By a coincidence the Mansion House meeting was followed (April 24) by a revival in the House of Commons of the old-age pensions question. At the general election promises were made by candidates on both sides without counting the cost of their fulfilment, but each side wished to throw upon its opponents the unpleasant duty of explaining this fact. A mass of evidence had been taken on the subject, but it all pointed to the impracticability of the schemes proposed, but it was only natural that the Opposition should affect indignation that the Government could not legislate without further inquiry. The Government probably wished to do something, but they hardly knew what, except that they would not risk their chances at the next election by proposing a scheme of which the cost would fall on the voters for the benefit of the non-voters. There were several schemes from rival philanthropists before the House, and their respective authors doubtless regarded them as panaceas. The Government therefore moved for a committee to consider and report upon the best means of improving the condition of the aged and deserving poor, and of providing for those of them who were helpless and infirm, and to inquire whether any bills dealing with old-age pensions, and submitted to Parliament this session, could with advantage be adopted. Mr. Asquith, on behalf of the Opposition, said that he and his friends had always recognised the urgency and gravity of this problem ; but many of them were not satisfied that any scheme yet put forward was both practical and adequate. He went on to attack Mr. Chamberlain for having tried to make party capital out of old-age pensions, and promptly endeavoured to make capital out of his rival's failure. Mr. Chamberlain, speaking in support of the motion, said that it was not in the power of anybody to propose a final scheme at the present time, and that whatever might be done must be regarded as largely experimental. The proposed committee would enter upon this inquiry with a great advantage, previous inquiries having cleared the way. He went on to say that for his own part he had only invited discussion on the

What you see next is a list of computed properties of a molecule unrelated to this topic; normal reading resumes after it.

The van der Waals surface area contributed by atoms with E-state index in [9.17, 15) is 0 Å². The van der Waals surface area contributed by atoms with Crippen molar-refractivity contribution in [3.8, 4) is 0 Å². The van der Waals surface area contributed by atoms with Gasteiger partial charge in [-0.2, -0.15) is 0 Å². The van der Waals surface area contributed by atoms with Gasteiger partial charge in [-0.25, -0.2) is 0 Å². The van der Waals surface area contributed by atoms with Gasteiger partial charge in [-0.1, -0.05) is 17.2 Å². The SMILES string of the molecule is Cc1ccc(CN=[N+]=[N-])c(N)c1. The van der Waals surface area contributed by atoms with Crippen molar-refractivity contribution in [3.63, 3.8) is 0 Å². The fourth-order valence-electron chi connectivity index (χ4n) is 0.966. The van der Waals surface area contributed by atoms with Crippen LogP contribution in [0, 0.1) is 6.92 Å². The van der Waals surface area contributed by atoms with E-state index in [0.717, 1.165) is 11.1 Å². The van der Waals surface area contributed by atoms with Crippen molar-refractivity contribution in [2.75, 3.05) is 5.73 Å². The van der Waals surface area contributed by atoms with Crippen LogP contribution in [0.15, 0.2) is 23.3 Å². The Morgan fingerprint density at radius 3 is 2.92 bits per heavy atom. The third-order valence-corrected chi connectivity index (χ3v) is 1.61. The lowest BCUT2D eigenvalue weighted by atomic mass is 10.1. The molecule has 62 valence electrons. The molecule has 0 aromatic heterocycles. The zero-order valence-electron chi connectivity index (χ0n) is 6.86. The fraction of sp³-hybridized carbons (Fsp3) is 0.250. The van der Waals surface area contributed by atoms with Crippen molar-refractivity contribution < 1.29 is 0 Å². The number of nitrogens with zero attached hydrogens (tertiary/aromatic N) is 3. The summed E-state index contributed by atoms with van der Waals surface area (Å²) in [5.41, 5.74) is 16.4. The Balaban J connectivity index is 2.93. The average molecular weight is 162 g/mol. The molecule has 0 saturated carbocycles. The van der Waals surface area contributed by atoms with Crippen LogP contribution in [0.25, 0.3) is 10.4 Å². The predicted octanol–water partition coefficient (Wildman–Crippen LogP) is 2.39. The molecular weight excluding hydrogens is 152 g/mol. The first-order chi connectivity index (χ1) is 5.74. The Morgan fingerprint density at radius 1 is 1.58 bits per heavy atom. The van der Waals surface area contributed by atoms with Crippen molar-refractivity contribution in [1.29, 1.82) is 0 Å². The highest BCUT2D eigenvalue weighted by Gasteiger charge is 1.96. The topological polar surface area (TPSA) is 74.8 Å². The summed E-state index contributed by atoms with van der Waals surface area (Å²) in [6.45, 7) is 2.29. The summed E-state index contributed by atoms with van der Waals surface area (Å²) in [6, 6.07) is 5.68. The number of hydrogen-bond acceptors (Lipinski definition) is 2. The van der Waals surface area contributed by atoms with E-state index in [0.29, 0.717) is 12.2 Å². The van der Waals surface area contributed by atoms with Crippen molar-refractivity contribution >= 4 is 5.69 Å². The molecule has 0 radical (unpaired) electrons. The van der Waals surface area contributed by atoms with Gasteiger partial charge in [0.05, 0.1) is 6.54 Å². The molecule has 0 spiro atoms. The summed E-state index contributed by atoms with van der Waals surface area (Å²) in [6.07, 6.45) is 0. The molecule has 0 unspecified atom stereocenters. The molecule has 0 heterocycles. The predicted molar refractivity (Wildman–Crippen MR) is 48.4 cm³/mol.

In thiques mortc harde werd hiem subject, and had made “a proposal ” of his own. To which Mr. Asquith retorted that the proposal in question was sufficient to maintain an action for breach of promise. Mr. Lecky (Dublin University) followed in a weighty speech, urging that this question of pension was one of the most dangerous that could be raised. It meant the undertaking of an obligation which could not be met in the event of anyone of several possible contingencies, and could not be left unfulfilled without provoking a social catastrophe. Mr. Logan (Market Harborough, Leicester), a Radical “forward," was by no means deterred by this warning, and moved an amendment declaring that the further inquiry could shed no more light on the subject, and called upon the Government to make such proposals as they deemed good. Mr. Balfour, while opposing the amendment, explained that the Government would not consider themselves bound to wait for the report of the new committee before bringing forward a scheme of their own, of which they would accept the responsibility. The appointment of the committee was then agreed to by 263 to 93 votes, but the actual nomination gave rise to considerable discussion (May 1),